Home / India / Achchhe din means: To remain alive, says Aligarh voter

Achchhe din means: To remain alive, says Aligarh voter

Muslims have asked their children to change their appearance: in other words, avoid skullcaps when they step outside the city
Nisar Ahmed (second from right) with his friends in Aligarh town.
Nisar Ahmed (second from right) with his friends in Aligarh town.
Picture by Imran Ahmed Siddiqui

Imran Ahmed Siddiqui   |   Aligarh   |   Published 17.04.19, 01:10 AM

Many definitions have been conferred on achchhe din. Few have been as stark and as chiselled as the one uttered by Nisar Ahmed who makes his living by shaping wood.

Itni nafrat ho gayee hai Musalmanon ke liye. Ab to zinda rahna hi hamare liye achchhe din se kam nahin hai (There is so much hatred towards Muslims. To remain alive is nothing short of good days for us now),” Ahmed told The Telegraph in Aligarh on Monday.


“Safety and security matter over all other issues for Muslims in this election,” the 60-year-old carpenter said in this Uttar Pradesh town, 130km from Delhi.

Ahmed fears that chief minister Yogi Adityanath and the local sitting BJP MP, Satish Kumar Gautam, had done the groundwork for polarising people along religious lines. “The BJP is out to create a Muzaffarnagar out of Aligarh,” he said, referring to the location of the 2013 riots in which dozens were killed and thousands were driven out of their homes.

“In the past four years, the party and Bajrang Dal activists had tried several times to ignite religious passions. Aligarh is sitting on a tinder box,” he added.

Nearby, a BJP cavalcade rolled across the street, some supporters in the open-top vehicles chanting “Bharat Mata ki jai” and “BJP zindabad”.

In Aligarh, which votes on April 18, a three-cornered fight is unfolding. The BJP has fielded its sitting MP, Gautam; the Mahagathbandhan (grand alliance) of the Bahujan Samaj Party, Samajwadi Party and the RLD has nominated a newcomer, Ajit Baliyan; and the Congress, Bijendra Singh.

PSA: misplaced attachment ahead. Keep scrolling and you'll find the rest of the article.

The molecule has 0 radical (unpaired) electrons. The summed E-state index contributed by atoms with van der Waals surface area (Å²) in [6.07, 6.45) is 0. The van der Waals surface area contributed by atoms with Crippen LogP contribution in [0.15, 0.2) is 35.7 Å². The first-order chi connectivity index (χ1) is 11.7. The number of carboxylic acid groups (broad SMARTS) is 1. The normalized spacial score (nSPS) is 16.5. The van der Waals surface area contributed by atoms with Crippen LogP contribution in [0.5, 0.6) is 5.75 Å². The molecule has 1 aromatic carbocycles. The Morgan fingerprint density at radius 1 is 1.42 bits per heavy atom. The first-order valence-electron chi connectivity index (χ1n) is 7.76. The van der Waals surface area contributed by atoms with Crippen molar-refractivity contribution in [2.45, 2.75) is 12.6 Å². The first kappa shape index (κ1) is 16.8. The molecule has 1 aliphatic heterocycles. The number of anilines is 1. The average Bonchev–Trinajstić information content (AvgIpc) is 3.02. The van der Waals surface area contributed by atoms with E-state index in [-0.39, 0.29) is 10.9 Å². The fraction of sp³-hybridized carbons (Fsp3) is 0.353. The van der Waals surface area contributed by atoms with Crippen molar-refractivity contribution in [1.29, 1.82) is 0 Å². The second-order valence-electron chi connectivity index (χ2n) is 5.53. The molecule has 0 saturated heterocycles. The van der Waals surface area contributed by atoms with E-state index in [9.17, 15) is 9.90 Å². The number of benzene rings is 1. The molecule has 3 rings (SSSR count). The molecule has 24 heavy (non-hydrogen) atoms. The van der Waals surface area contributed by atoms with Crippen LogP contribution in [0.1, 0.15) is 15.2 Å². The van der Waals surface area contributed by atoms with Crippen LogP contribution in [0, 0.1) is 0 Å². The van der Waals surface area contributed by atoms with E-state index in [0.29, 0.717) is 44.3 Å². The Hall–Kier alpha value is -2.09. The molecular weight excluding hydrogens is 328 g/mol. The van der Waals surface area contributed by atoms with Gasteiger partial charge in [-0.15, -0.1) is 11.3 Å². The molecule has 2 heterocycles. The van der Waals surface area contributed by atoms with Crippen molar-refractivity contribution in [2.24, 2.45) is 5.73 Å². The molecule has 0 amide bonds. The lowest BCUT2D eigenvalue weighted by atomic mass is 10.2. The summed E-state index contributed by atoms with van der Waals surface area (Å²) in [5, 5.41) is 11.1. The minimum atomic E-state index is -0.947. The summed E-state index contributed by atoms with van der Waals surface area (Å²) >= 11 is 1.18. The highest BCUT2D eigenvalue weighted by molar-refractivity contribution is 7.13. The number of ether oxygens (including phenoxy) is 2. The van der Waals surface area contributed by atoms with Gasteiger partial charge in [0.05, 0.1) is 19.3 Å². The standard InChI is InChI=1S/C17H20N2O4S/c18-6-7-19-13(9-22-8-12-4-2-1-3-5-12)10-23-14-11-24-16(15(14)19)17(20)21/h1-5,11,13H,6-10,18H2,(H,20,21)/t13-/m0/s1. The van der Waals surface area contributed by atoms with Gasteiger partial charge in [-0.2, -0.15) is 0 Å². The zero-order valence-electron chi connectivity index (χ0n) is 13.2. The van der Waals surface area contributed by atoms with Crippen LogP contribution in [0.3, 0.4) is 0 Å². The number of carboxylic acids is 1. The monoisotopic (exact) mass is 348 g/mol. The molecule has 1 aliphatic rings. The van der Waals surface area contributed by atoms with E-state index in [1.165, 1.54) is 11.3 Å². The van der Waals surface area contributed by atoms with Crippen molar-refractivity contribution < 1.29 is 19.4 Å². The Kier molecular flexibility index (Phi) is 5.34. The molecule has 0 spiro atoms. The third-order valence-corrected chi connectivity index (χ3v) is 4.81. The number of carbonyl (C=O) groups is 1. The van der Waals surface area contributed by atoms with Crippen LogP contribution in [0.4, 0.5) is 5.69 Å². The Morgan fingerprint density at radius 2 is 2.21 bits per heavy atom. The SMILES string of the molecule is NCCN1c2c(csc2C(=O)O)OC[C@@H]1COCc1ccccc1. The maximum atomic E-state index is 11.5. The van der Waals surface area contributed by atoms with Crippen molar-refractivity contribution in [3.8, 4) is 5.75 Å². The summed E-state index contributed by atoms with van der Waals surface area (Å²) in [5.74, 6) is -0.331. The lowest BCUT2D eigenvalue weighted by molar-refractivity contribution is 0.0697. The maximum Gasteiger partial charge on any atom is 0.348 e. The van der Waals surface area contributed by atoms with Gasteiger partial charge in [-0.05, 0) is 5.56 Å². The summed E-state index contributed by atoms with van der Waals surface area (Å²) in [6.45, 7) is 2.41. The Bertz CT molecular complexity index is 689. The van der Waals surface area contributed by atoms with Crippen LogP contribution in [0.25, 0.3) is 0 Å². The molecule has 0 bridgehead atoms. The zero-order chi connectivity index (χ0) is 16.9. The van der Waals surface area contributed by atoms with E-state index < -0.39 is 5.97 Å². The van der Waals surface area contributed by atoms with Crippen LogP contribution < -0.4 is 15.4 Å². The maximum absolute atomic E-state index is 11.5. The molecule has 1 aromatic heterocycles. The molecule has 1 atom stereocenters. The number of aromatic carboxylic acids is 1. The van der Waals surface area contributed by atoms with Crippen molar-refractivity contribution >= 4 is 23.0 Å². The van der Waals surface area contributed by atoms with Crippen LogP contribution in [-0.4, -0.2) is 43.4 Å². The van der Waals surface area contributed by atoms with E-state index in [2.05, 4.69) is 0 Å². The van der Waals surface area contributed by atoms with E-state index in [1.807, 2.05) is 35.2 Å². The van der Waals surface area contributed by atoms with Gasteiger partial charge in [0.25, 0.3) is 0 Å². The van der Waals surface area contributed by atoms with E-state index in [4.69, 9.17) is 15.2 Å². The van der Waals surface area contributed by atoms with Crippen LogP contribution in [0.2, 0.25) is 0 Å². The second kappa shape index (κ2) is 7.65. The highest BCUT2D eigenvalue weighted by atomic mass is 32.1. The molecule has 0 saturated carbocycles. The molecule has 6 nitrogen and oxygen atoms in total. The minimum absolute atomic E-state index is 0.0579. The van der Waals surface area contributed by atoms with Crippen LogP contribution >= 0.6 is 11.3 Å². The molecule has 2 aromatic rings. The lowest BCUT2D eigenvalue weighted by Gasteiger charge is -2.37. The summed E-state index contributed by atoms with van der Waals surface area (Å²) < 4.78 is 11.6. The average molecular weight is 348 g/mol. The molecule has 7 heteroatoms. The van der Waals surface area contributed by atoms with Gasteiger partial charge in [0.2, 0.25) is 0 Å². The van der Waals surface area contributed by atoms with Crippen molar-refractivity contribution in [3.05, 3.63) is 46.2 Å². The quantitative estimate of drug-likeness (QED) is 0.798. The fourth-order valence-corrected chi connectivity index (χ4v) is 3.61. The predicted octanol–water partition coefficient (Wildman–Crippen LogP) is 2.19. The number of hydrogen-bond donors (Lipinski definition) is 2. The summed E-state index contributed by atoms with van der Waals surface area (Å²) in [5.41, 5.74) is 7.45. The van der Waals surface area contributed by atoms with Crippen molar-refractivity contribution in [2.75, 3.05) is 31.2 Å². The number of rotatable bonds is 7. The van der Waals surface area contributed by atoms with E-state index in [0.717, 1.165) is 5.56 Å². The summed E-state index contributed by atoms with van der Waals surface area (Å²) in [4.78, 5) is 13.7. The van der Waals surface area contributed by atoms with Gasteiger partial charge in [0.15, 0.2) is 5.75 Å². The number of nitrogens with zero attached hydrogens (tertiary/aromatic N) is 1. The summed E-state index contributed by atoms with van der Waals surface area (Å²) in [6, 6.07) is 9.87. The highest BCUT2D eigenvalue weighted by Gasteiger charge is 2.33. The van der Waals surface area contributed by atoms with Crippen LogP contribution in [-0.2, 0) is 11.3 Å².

Sitting in a shade in this industrial town famous for its lock industry, Ahmed’s four friends look despondent.

“Why are they demonising Muslims? Why are Muslims feeling so vulnerable? Why don’t our names and concerns ever come on Narendra Modi’s radio address Mann ki Baat?” asked Islam Khan. “Does he listen to how we feel being called anti-national and terrorist?”

Ahmed and his friends had never gone to school. Their children studied in Urdu-medium schools till Class VII or VIII before joining work in lock-making units to support their families.

Demonetisation hit them hard. Many lost their jobs after factories were forced to shut down.

“We are somehow making ends meet but the threat of a communal riot is always there, considering the politics of hate propagated by the ruling party,” said Md Sharif, echoing the fear voiced by his friend Ahmed.

Muslims, Sharif said after a pause, have asked their children to change their appearance to look “less Muslim”: in other words, avoid skullcaps when they step outside the city. “We keep telling our children that even if someone tries to pick a fight, or taunts you, just ignore them.”

Last year, MP Gautam had triggered a controversy when he demanded that a portrait of Mohammed Ali Jinnah be removed from Aligarh Muslim University (AMU) and described the institution as a “mini-Pakistan”.

Activists of the Bajrang Dal had kicked up a row on the varsity campus and clashed with students, creating an almost riot-like situation.